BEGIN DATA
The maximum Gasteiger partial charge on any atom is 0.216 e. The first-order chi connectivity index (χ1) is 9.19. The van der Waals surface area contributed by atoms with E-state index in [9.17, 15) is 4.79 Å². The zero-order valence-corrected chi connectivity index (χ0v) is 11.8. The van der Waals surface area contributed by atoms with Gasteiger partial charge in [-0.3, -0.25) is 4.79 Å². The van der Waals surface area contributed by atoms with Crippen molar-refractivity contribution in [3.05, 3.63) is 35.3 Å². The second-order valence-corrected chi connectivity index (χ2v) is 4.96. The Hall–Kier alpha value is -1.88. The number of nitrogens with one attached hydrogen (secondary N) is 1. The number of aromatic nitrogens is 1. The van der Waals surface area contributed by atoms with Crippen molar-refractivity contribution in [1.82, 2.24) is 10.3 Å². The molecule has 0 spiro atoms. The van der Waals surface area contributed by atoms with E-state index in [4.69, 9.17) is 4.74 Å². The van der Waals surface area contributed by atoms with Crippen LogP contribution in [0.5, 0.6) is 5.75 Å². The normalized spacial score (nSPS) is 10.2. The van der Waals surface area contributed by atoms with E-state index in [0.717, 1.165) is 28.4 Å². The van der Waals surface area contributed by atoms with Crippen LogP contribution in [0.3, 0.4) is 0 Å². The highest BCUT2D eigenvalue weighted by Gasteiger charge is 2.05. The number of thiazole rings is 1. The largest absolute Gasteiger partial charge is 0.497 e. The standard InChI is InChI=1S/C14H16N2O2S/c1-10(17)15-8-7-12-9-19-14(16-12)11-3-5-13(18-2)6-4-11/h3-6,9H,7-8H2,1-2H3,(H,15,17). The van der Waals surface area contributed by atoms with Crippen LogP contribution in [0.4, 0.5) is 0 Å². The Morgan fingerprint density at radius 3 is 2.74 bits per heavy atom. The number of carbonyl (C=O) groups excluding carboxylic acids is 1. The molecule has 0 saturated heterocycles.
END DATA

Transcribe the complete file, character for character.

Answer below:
The maximum Gasteiger partial charge on any atom is 0.216 e. The first-order chi connectivity index (χ1) is 9.19. The van der Waals surface area contributed by atoms with E-state index in [9.17, 15) is 4.79 Å². The zero-order valence-corrected chi connectivity index (χ0v) is 11.8. The van der Waals surface area contributed by atoms with Gasteiger partial charge in [-0.3, -0.25) is 4.79 Å². The van der Waals surface area contributed by atoms with Crippen molar-refractivity contribution in [3.05, 3.63) is 35.3 Å². The second-order valence-corrected chi connectivity index (χ2v) is 4.96. The Hall–Kier alpha value is -1.88. The number of nitrogens with one attached hydrogen (secondary N) is 1. The number of aromatic nitrogens is 1. The van der Waals surface area contributed by atoms with Crippen molar-refractivity contribution in [1.82, 2.24) is 10.3 Å². The molecule has 0 spiro atoms. The van der Waals surface area contributed by atoms with E-state index in [4.69, 9.17) is 4.74 Å². The van der Waals surface area contributed by atoms with Crippen LogP contribution in [0.5, 0.6) is 5.75 Å². The normalized spacial score (nSPS) is 10.2. The van der Waals surface area contributed by atoms with E-state index in [0.717, 1.165) is 28.4 Å². The van der Waals surface area contributed by atoms with Crippen LogP contribution in [0.3, 0.4) is 0 Å². The highest BCUT2D eigenvalue weighted by Gasteiger charge is 2.05. The number of thiazole rings is 1. The largest absolute Gasteiger partial charge is 0.497 e. The standard InChI is InChI=1S/C14H16N2O2S/c1-10(17)15-8-7-12-9-19-14(16-12)11-3-5-13(18-2)6-4-11/h3-6,9H,7-8H2,1-2H3,(H,15,17). The van der Waals surface area contributed by atoms with Crippen LogP contribution in [0.4, 0.5) is 0 Å². The Morgan fingerprint density at radius 3 is 2.74 bits per heavy atom. The number of carbonyl (C=O) groups excluding carboxylic acids is 1. The molecule has 0 saturated heterocycles.